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Measuring water quality is complicated. The EPA, which regulates water quality in the United States, sets legal limits on over 90 contaminants and provides non-legally binding guidance on another dozen or so contaminants. Further complicating matters is that measuring water quality also depends on what that water is being used for. In this article, we’ll cover the attributes of water quality that homeowners should know.
To do so, we’ll explain how the EPA and your local water district work together to regulate water quality. By understanding this process, you’ll know which attributes you should be on the lookout for. To start, we explain how the EPA evaluates and regulates water quality for human consumption.
High-Level Attributes: Biological, Chemical and Physical
At the highest level, the EPA evaluates the quality of your water based on three types of attributes: biological, chemical and physical. Biological attributes have to do with microorganisms in your water, such as Legionella, which can cause Legionnaires Disease. Chemical attributes have to do with a huge variety of organic and inorganic chemicals, such as arsenic, that may be present in water supplies. Finally, physical attributes include the taste, smell, and look of water.
Primary Standards: Chemical and Biological Attributes
The EPA breaks their water standards into two groups: primary and secondary.
Primary standards cover the minimum acceptable level of chemical or biological contaminants in your water supply. So while individual states are allowed to “set and enforce their own drinking water standards,” those standards must be at least as strict as the EPA’s standards.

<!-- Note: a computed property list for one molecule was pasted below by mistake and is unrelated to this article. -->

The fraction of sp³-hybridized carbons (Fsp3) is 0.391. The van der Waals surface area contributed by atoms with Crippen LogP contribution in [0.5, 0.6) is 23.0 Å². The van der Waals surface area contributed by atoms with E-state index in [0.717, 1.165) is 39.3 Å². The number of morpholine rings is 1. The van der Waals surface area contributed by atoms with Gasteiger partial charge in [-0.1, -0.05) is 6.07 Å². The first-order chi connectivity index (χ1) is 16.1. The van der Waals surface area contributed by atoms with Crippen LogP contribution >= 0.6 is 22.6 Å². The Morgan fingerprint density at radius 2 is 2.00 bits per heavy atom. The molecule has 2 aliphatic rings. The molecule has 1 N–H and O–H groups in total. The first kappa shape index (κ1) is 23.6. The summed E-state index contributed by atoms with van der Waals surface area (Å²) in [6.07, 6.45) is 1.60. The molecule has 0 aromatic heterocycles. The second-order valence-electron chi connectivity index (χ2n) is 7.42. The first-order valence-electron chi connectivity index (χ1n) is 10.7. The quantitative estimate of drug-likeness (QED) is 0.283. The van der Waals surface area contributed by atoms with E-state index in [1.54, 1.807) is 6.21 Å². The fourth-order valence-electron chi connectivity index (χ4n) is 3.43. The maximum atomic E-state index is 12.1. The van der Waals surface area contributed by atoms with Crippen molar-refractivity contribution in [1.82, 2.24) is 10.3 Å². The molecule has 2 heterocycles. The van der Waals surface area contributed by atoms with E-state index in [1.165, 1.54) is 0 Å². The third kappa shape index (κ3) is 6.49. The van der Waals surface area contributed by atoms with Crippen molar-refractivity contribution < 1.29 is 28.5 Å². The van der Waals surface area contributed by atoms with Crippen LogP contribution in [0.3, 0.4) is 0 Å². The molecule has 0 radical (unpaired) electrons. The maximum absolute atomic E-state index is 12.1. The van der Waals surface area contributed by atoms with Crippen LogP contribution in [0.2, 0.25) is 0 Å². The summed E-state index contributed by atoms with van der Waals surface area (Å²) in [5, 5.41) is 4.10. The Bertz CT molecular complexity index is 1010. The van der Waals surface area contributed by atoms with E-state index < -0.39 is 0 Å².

Put simply, primary standards are the standards the EPA has set to ensure that your water is safe. Your local water district has to periodically show that they are below the EPA’s threshold for an acceptable amount of each contaminant. Otherwise, they risk criminal penalties under the Clean Water Act.
Because the penalties for failing to control the level of contaminants identified are so harsh, you can be fairly certain that your water meets the primary standards. However, as Erin Brokovich pointed out in her criticism of the North Texas water supply problem, just because a district meets the minimum standards set by the EPA doesn’t mean they are above reproach.
As far as primary standards are concerned it can be helpful for homeowners to understand the most common water additives. These are chemical attributes that include the following contaminants:
An overabundance of these chemical attributes—even if the level is below federal standards—can be an indication of other problems within the water treatment process.
Consider again what happened in North Texas as a case in point. Erin Brokovich pointed out that the North Texas Municipal Water District (NTMWD) was using Chloramine, which is an indication that NTMWD was using chemicals to cover up the presence of dirt in the water rather than remove it. Removal, according to Brokovich, is the Texas Commission on Environmental Quality’s (TCEQ) recommended method for getting the dirt out of the water supply.